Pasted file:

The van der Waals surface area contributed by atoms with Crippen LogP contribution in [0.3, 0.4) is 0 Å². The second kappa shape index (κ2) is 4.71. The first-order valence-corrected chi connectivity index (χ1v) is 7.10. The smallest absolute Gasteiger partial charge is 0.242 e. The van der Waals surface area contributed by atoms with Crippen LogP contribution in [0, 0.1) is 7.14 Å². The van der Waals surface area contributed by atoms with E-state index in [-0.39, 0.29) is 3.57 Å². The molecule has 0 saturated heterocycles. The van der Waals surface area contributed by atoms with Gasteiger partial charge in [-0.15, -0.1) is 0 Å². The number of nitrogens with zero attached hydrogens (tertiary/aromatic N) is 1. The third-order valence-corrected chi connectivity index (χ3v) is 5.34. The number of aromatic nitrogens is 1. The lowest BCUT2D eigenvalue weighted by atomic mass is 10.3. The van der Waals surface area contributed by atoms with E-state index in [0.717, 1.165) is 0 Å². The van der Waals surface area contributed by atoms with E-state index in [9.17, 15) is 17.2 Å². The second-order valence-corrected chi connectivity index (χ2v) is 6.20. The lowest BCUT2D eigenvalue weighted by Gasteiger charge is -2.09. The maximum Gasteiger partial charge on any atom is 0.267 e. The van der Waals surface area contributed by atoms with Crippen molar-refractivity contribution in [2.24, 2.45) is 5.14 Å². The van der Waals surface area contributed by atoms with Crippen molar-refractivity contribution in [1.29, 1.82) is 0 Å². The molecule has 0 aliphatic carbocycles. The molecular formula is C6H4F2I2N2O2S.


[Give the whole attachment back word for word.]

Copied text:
The van der Waals surface area contributed by atoms with Crippen LogP contribution in [0.3, 0.4) is 0 Å². The second kappa shape index (κ2) is 4.71. The first-order valence-corrected chi connectivity index (χ1v) is 7.10. The smallest absolute Gasteiger partial charge is 0.242 e. The van der Waals surface area contributed by atoms with Crippen LogP contribution in [0, 0.1) is 7.14 Å². The van der Waals surface area contributed by atoms with E-state index in [-0.39, 0.29) is 3.57 Å². The molecule has 0 saturated heterocycles. The van der Waals surface area contributed by atoms with Gasteiger partial charge in [-0.15, -0.1) is 0 Å². The number of nitrogens with zero attached hydrogens (tertiary/aromatic N) is 1. The third-order valence-corrected chi connectivity index (χ3v) is 5.34. The number of aromatic nitrogens is 1. The lowest BCUT2D eigenvalue weighted by atomic mass is 10.3. The van der Waals surface area contributed by atoms with E-state index in [0.717, 1.165) is 0 Å². The van der Waals surface area contributed by atoms with E-state index in [9.17, 15) is 17.2 Å². The second-order valence-corrected chi connectivity index (χ2v) is 6.20. The lowest BCUT2D eigenvalue weighted by Gasteiger charge is -2.09. The maximum Gasteiger partial charge on any atom is 0.267 e. The van der Waals surface area contributed by atoms with Crippen molar-refractivity contribution in [2.24, 2.45) is 5.14 Å². The van der Waals surface area contributed by atoms with Crippen molar-refractivity contribution in [1.29, 1.82) is 0 Å². The molecule has 0 aliphatic carbocycles. The molecular formula is C6H4F2I2N2O2S.